As I sit in my newly unpacked room, the relief that follows the moving process is finally beginning to settle in. This is move #6 in the last twelve months for me. This time, I’ve landed in Lexington, KY where I will be spending the summer learning and teaching on the education team at Lexington Children’s Theatre. With each move, the process gets easier. I think my semester of studying abroad in Australia has really helped me deal with adjusting to new places and meeting new people.
Novelty is a fascinating thing. It is terrifying and exhilarating. It is a challenge and a blessing. New things have just as much potential to trip us up in life as it does to help us move on. Anyone who knows me even a little bit knows that I like structure and predictability. I am an organized and methodical thinker. Order gives me a unique sense of calm. I’m happy to have it in my life. But new things have the potential to send my comfort zone of to-do lists and color-coded files spinning. What if they don’t fit? What if everything changes? What if I can’t handle it?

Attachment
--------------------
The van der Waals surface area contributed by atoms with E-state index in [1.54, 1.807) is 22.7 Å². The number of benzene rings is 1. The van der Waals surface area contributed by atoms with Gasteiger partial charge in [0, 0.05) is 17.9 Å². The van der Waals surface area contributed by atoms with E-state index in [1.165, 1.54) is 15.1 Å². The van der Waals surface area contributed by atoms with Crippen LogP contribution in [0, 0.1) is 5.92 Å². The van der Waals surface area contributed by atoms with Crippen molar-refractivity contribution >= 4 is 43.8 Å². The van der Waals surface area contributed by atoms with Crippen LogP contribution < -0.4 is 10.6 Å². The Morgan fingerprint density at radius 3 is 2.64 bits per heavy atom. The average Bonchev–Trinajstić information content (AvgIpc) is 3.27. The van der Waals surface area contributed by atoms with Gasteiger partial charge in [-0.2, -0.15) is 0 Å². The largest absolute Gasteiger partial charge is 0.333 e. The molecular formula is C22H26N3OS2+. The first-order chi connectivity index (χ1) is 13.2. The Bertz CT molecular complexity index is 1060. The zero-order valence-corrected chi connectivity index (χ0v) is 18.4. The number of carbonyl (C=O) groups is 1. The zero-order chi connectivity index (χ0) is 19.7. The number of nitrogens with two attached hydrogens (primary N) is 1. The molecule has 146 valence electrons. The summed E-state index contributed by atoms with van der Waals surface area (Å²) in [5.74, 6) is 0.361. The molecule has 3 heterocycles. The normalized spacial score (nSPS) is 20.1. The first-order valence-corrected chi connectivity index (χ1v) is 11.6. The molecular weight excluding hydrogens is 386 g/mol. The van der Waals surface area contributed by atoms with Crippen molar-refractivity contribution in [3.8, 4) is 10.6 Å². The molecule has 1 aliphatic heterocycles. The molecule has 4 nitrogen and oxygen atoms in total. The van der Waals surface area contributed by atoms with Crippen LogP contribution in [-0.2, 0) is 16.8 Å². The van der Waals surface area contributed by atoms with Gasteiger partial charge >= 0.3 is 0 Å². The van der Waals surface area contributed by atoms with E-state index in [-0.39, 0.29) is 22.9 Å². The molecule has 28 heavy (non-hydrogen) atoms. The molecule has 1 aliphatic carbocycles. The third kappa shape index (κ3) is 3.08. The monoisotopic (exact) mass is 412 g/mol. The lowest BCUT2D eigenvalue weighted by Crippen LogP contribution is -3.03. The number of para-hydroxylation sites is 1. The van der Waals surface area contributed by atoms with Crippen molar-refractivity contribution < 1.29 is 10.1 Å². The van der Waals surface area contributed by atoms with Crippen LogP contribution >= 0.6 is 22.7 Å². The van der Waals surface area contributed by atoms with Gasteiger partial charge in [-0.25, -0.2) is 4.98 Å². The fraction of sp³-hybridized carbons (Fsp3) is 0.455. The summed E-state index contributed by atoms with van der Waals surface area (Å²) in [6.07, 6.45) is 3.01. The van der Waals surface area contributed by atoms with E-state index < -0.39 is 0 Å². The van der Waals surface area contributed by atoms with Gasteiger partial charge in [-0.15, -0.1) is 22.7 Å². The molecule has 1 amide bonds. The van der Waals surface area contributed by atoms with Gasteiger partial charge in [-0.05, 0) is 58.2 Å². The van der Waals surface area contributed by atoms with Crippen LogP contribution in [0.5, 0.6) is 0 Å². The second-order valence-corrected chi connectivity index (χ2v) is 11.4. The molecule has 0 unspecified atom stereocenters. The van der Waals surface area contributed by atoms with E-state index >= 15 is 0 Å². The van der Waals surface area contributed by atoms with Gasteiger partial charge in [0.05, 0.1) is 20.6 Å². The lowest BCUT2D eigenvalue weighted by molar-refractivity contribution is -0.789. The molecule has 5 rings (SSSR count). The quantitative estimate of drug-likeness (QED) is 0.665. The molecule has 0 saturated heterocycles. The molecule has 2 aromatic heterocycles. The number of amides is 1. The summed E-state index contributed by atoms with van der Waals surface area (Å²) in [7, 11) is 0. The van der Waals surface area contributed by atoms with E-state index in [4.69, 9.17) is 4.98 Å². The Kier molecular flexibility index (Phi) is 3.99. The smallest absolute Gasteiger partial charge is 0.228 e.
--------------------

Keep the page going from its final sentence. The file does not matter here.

Having recently graduated from college, I’ve been in a constant state of nostalgia and reflection these last few months. In looking back on my academic and artistic pursuits that make up the last four years, I found an important connection between the art of theatre and dealing with novelty. Theatre teaches us that anything can happen. Even a scene that is well-rehearsed can change in the moment of performance. Predictability only goes so far. And the same is true in life. We can (and should) have goals, create plans to achieve them and execute those steps. But as important as that process is, planning has its limits. And novelty isn’t going anywhere. The world around us is changing constantly. But theatre can give us coping mechanisms to deal with the unexpected and the courage to jump right into something new.